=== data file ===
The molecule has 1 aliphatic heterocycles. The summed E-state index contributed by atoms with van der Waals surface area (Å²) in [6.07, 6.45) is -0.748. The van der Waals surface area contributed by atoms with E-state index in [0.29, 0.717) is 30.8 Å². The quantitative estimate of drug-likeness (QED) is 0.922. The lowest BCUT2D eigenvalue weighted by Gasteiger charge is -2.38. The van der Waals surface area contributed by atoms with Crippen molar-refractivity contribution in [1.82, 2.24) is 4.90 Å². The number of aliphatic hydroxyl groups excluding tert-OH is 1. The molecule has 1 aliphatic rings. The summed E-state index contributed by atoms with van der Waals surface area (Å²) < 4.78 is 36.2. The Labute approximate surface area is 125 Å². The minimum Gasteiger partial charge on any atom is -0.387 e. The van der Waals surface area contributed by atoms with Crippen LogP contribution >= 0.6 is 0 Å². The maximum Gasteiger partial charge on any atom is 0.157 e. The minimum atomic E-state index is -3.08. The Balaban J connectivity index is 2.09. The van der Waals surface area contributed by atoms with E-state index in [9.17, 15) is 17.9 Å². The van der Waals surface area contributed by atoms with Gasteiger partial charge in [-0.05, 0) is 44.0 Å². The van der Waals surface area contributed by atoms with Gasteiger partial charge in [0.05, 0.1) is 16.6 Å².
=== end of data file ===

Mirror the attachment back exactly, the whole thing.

The molecule has 1 aliphatic heterocycles. The summed E-state index contributed by atoms with van der Waals surface area (Å²) in [6.07, 6.45) is -0.748. The van der Waals surface area contributed by atoms with E-state index in [0.29, 0.717) is 30.8 Å². The quantitative estimate of drug-likeness (QED) is 0.922. The lowest BCUT2D eigenvalue weighted by Gasteiger charge is -2.38. The van der Waals surface area contributed by atoms with Crippen molar-refractivity contribution in [1.82, 2.24) is 4.90 Å². The number of aliphatic hydroxyl groups excluding tert-OH is 1. The molecule has 1 aliphatic rings. The summed E-state index contributed by atoms with van der Waals surface area (Å²) < 4.78 is 36.2. The Labute approximate surface area is 125 Å². The minimum Gasteiger partial charge on any atom is -0.387 e. The van der Waals surface area contributed by atoms with Crippen LogP contribution >= 0.6 is 0 Å². The maximum Gasteiger partial charge on any atom is 0.157 e. The minimum atomic E-state index is -3.08. The Balaban J connectivity index is 2.09. The van der Waals surface area contributed by atoms with E-state index in [9.17, 15) is 17.9 Å². The van der Waals surface area contributed by atoms with Gasteiger partial charge in [-0.05, 0) is 44.0 Å². The van der Waals surface area contributed by atoms with Gasteiger partial charge in [0.05, 0.1) is 16.6 Å².